The Buddha’s four truths, simply stated, are: dukkha, the origin of dukkha (clinging), the cessation of dukkha, and the path toward the cessation of dukkha (the eight-fold path). These are principles that we can organize our thinking and actions around. If we really come to understand dukkha in our experience, if we stop wishing that things would be different and nicer and accept conditions as they are, the rest of the path can flow quite freely. Accepting the truth of dukkha can unblock our view and energy.
When developing this skill, one tricky question is: how can we tell the difference between clinging and simply choosing? There are many things that we want and don’t want. How can we tease apart our selfish desires from our wise choices? If we want someone else to change, that’s clinging, and it’s unlikely to be rewarding. If we want to change ourselves, that desire may or may not qualify as clinging. It comes down to a question of intention and motivation. Do we want to change in ways that garner us more attention, maybe from someone whose attention we feel we lack? Do we want to appear younger, smarter, kinder than our actions reflect? What is moving us to do what we do?
At the most basic level, clinging has to do with me and mine – gratification, self-promotion, recognition, etc. There is a narrow, subjective point of view at work: I want that (or don’t want that) and I’m going to get it (or avoid/eliminate it).
There is another point of view we can start from, where we recognize and respect our interconnectedness with other beings. If we want to get healthier and more fit, is our desire driven by a beauty competition mind-set? Or do we want to care for ourselves and therefore be better able to care for others, to do what we do with more grace and energy?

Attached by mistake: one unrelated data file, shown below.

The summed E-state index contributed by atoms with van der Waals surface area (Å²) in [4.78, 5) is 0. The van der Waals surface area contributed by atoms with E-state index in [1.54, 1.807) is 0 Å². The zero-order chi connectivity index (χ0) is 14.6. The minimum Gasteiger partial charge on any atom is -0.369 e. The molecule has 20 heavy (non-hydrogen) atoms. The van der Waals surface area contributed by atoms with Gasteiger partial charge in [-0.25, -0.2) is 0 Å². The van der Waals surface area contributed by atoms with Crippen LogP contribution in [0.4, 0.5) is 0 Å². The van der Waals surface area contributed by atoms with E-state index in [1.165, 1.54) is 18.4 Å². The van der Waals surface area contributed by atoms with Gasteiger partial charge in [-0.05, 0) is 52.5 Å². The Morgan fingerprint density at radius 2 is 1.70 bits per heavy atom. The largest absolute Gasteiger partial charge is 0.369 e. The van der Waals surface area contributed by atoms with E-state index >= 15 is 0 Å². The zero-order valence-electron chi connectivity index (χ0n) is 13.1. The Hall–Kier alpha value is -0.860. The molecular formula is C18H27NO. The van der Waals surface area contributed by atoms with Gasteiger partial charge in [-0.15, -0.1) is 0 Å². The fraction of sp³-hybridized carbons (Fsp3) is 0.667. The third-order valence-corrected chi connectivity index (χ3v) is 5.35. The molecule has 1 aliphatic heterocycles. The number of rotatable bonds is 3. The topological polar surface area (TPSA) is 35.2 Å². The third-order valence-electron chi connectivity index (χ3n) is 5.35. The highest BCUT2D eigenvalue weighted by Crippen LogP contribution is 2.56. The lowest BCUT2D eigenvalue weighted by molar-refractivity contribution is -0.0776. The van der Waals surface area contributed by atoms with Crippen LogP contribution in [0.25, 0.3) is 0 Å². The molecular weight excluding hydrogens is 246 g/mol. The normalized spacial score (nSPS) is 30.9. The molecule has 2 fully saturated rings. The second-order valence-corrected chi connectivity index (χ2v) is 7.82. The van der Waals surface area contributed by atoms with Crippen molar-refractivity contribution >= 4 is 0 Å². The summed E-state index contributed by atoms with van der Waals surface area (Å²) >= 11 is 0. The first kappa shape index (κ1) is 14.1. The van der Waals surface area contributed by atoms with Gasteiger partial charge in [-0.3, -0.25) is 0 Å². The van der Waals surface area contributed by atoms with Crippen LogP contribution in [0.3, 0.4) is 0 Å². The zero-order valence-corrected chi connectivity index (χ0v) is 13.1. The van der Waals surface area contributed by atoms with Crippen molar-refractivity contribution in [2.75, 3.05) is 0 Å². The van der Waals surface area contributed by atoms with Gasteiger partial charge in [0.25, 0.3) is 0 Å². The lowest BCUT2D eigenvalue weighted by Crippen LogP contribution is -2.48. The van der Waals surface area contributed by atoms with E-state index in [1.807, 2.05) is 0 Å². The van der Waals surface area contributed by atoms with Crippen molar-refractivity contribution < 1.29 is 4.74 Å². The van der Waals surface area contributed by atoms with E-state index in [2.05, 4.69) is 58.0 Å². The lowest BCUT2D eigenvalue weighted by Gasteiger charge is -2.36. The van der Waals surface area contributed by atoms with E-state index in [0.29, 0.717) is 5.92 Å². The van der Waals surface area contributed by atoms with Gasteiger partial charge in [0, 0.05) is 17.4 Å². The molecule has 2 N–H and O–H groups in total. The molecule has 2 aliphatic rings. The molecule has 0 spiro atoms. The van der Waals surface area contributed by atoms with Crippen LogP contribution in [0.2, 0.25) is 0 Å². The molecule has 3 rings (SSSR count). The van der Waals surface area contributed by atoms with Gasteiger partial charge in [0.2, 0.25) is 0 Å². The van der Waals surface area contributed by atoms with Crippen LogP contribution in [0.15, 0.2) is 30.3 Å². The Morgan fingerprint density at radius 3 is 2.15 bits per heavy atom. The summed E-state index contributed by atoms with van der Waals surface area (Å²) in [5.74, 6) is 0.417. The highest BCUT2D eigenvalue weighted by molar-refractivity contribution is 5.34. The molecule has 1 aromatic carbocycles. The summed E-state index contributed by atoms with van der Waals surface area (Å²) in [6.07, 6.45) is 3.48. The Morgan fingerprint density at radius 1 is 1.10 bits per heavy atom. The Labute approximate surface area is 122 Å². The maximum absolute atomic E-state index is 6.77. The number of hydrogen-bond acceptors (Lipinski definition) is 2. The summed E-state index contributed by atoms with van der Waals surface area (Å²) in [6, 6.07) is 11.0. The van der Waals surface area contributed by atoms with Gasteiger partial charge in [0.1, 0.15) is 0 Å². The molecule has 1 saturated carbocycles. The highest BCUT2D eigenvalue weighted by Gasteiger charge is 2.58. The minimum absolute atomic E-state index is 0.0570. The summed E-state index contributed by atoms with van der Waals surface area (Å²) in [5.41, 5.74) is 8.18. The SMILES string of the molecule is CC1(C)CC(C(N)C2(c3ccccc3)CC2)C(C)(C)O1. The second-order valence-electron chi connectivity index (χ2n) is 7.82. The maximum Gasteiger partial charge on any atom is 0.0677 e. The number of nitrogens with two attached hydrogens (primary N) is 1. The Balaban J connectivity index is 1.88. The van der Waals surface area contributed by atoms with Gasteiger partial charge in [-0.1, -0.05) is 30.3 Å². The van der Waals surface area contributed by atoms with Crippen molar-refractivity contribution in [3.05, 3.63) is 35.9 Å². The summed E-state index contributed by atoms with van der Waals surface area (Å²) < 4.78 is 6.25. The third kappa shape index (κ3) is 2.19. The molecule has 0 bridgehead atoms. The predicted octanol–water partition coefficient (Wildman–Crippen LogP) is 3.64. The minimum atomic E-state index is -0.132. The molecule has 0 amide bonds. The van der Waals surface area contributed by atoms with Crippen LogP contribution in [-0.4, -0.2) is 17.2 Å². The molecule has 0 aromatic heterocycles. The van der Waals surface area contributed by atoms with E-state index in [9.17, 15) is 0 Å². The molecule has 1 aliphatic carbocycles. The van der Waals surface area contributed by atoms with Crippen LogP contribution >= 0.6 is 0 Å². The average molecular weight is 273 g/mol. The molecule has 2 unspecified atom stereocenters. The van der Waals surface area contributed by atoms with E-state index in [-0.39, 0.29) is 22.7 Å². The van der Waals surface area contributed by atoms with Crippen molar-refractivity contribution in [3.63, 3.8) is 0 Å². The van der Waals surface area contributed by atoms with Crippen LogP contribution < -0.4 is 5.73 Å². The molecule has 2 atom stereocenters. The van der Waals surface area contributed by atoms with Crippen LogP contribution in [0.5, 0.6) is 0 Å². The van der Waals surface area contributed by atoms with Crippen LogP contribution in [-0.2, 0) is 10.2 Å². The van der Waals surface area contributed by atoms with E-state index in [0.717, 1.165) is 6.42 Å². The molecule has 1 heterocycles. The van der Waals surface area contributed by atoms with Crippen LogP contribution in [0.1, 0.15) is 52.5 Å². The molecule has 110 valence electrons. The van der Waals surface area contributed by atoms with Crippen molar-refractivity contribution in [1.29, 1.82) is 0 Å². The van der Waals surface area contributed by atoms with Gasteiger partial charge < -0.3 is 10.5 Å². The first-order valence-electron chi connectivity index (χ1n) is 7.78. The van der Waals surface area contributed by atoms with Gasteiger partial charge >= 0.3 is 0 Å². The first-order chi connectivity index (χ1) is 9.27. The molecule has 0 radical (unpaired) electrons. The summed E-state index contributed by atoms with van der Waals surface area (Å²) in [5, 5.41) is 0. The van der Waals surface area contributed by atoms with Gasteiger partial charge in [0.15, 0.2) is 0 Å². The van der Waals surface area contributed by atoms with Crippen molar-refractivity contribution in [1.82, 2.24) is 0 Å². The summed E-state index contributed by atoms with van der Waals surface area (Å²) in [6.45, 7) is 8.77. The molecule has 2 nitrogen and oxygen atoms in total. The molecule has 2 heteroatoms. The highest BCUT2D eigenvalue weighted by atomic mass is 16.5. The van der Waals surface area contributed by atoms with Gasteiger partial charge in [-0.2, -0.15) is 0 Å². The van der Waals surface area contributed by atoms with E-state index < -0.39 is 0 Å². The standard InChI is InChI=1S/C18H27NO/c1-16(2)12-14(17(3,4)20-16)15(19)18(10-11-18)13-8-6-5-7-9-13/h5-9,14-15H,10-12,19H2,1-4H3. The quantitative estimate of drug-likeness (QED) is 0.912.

Discovering our intentions and motivations seems inextricably connected with our actions. How we actually spend our time, and with whom, what we spend our money on, etc., will tell us what we need to know. Some people are naturally service-oriented; they’re good listeners, they are generous, they are always thinking of what others need or would like, they look for opportunities to nurture and support others. Some of us have to work harder to re-orient our view in this direction; we have to keep reminding ourselves of what’s important. Once we become sensitive to this question, though, we start to recognize the tight, limited feeling of clinging and the spacious, open-hearted feeling of choosing wisely.